This Superstar gets that and delivers it with the immediacy and urgency of breaking news. The work has always given us a view of the Passion from the street, less concerned with the heavenly ramifications of Christ's fulfillment of prophecy – in brief, John 3:16 – than with what happens on Earth, among the people around Jesus, who are grounded in a specific place and time and unaware how his story will play out, and in the legacy of Christianity as critiqued by Judas in the afterlife. Everything that's said, everything that's sung, is about Jesus as viewed from a human perspective: as a friend, as an inspiration, as a threat. That's clear just listening to a recording of Jesus Christ Superstar.
But the effect of this human POV is magnified when we also see the way Judas and Mary Magdalene look at Jesus and interact with him, when we see Caiaphas and Annas sneer as they dismiss Jesus as one more wannabe Messiah, when we see Pilate visibly unnerved by this uncooperative, enigmatic prisoner before him. In the staging by Timothy Sheader, this story becomes a headlong rush toward a fate for Jesus not dictated by divine destiny but by a confluence of human events: the Roman occupation, Jewish opposition, political maneuverings on both sides, Jesus' growing popularity and reputation, and a populace that changes its opinion of him with a shift in the wind. Absent an intermission, the show hurtles forward, racing toward tragedy with no opportunity to stop it. A sense of danger pervades this Superstar, more than any other version I can recall.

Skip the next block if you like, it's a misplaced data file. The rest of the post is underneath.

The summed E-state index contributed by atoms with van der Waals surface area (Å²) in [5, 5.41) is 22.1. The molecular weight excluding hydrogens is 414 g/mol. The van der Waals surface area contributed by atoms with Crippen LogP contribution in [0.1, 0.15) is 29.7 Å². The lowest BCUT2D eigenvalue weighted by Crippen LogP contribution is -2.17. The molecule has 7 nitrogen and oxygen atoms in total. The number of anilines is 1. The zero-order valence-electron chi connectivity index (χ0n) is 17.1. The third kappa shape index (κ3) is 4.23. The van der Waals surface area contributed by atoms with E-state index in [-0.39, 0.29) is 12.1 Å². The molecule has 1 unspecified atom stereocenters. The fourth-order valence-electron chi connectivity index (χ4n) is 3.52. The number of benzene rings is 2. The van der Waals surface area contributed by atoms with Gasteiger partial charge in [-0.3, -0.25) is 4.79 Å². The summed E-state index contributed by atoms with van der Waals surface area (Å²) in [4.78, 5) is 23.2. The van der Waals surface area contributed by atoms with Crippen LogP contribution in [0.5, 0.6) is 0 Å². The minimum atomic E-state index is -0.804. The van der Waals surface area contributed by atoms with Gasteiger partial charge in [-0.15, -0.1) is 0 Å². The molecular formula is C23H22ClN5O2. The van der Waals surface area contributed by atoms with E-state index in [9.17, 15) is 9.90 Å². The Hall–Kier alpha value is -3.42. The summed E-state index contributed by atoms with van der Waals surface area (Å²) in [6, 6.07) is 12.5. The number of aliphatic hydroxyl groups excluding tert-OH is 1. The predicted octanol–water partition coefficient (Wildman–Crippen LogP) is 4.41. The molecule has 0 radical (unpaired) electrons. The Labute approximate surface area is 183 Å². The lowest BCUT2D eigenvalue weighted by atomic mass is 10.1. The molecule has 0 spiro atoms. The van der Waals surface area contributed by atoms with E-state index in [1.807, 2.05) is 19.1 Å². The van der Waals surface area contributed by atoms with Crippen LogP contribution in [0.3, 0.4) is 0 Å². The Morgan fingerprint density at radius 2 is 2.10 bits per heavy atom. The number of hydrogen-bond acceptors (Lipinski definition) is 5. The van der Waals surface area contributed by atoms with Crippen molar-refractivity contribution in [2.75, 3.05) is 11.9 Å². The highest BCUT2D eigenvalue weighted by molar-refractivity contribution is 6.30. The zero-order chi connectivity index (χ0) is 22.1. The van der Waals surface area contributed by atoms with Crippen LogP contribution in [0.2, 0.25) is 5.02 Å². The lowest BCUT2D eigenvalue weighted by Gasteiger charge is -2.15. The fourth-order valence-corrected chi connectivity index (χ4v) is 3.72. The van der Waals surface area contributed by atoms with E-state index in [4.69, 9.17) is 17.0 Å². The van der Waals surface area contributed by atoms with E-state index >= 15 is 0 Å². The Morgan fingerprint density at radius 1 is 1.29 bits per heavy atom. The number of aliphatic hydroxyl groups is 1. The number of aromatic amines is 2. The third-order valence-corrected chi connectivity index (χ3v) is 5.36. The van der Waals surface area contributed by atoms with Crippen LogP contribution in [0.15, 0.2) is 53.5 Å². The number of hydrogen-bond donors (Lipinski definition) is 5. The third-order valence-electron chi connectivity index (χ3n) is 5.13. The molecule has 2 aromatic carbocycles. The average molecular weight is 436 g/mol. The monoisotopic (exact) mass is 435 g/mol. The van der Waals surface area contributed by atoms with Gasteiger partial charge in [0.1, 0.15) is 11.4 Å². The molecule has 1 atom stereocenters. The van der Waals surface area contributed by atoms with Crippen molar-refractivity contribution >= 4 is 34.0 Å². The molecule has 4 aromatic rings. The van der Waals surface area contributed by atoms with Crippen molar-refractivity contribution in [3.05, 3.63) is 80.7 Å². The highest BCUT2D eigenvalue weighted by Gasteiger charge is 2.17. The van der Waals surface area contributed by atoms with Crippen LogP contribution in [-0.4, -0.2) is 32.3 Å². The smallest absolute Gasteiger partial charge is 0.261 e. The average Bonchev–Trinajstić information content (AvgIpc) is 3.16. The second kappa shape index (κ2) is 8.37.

But we wouldn't feel danger if the figures we're watching weren't human and thus vulnerable. As Judas, the character we hear from most, James Delisco Beeks comes from a place of concern, his "Heaven on Their Minds" not the tirade heard in some productions but an urgent effort to wake up his friend, this man who's done so much good, before it's too late. When he sings, "We are occupied; have you forgotten how down we are?" the anxiety of the oppression he knows bleeds through. (And the representation of the Romans with full-face masks drawn from classical statuary creates a creepy image of a surveillance state.) In "Superstar," when he sings, "I don't understand why you let the things you did get so out of hand," his emphasis on the word "why" colors the lyric with a special ache of bewilderment. You hear something like it in Jenna Rubaii when she sings "I Don't Know How to Love Him." "What's it all about?" is no rhetorical question but a sincere query; she's lost in a mystery with this man Jesus. Aaron LaVigne allows his Jesus just enough distance to be mysterious, but he's also a figure of flesh and blood, his rebuke to Judas in "Everything's Alright" ringing with a soulful passion, and his repeated protestations that he's "tried for three years, seems like thirty" are weighted with weariness.
We know what's coming for this man who's "sad and tired," and yet this Superstar never leans into our familiarity with his fate. The confrontations with Pilate – Tommy Sherlock powerfully flips from fearfulness to fury – and Herod – Paul Louis Lessard, flamboyant but also genuinely menacing – and the scourging of Jesus are taut with tension, as if somehow the outcomes aren't predetermined. And even with Jesus hung on crossed mic stands, the crucifixion has a raw power. We reach the bloody end for this Nazarene, and what's it all about? In this case, it's about a story we know made fresh and personal and immediate. It's about what all such stories are ultimately about: being alive.